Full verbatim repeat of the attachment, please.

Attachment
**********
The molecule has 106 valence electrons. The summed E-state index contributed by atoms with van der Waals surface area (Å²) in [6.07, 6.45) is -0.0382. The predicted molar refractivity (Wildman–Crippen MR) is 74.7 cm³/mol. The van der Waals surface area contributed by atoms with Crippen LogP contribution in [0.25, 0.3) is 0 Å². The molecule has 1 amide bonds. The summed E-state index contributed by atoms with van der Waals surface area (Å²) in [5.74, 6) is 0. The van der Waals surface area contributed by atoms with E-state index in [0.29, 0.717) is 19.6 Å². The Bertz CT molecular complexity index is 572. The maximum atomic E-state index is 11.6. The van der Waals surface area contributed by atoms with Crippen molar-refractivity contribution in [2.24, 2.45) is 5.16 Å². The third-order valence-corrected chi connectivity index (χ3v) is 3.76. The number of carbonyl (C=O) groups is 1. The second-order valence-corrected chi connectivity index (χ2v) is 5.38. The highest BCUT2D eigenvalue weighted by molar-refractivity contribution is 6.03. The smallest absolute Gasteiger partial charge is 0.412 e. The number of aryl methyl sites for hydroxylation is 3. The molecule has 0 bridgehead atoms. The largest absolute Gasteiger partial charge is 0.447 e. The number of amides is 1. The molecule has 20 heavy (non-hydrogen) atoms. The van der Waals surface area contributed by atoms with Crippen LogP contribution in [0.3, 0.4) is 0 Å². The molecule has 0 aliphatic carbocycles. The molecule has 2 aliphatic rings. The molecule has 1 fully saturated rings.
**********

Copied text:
The molecule has 106 valence electrons. The summed E-state index contributed by atoms with van der Waals surface area (Å²) in [6.07, 6.45) is -0.0382. The predicted molar refractivity (Wildman–Crippen MR) is 74.7 cm³/mol. The van der Waals surface area contributed by atoms with Crippen LogP contribution in [0.25, 0.3) is 0 Å². The molecule has 1 amide bonds. The summed E-state index contributed by atoms with van der Waals surface area (Å²) in [5.74, 6) is 0. The van der Waals surface area contributed by atoms with E-state index in [0.29, 0.717) is 19.6 Å². The Bertz CT molecular complexity index is 572. The maximum atomic E-state index is 11.6. The van der Waals surface area contributed by atoms with Crippen molar-refractivity contribution in [2.24, 2.45) is 5.16 Å². The third-order valence-corrected chi connectivity index (χ3v) is 3.76. The number of carbonyl (C=O) groups is 1. The second-order valence-corrected chi connectivity index (χ2v) is 5.38. The highest BCUT2D eigenvalue weighted by molar-refractivity contribution is 6.03. The smallest absolute Gasteiger partial charge is 0.412 e. The number of aryl methyl sites for hydroxylation is 3. The molecule has 0 bridgehead atoms. The largest absolute Gasteiger partial charge is 0.447 e. The number of amides is 1. The molecule has 20 heavy (non-hydrogen) atoms. The van der Waals surface area contributed by atoms with Crippen LogP contribution in [0.3, 0.4) is 0 Å². The molecule has 0 aliphatic carbocycles. The molecule has 2 aliphatic rings. The molecule has 1 fully saturated rings.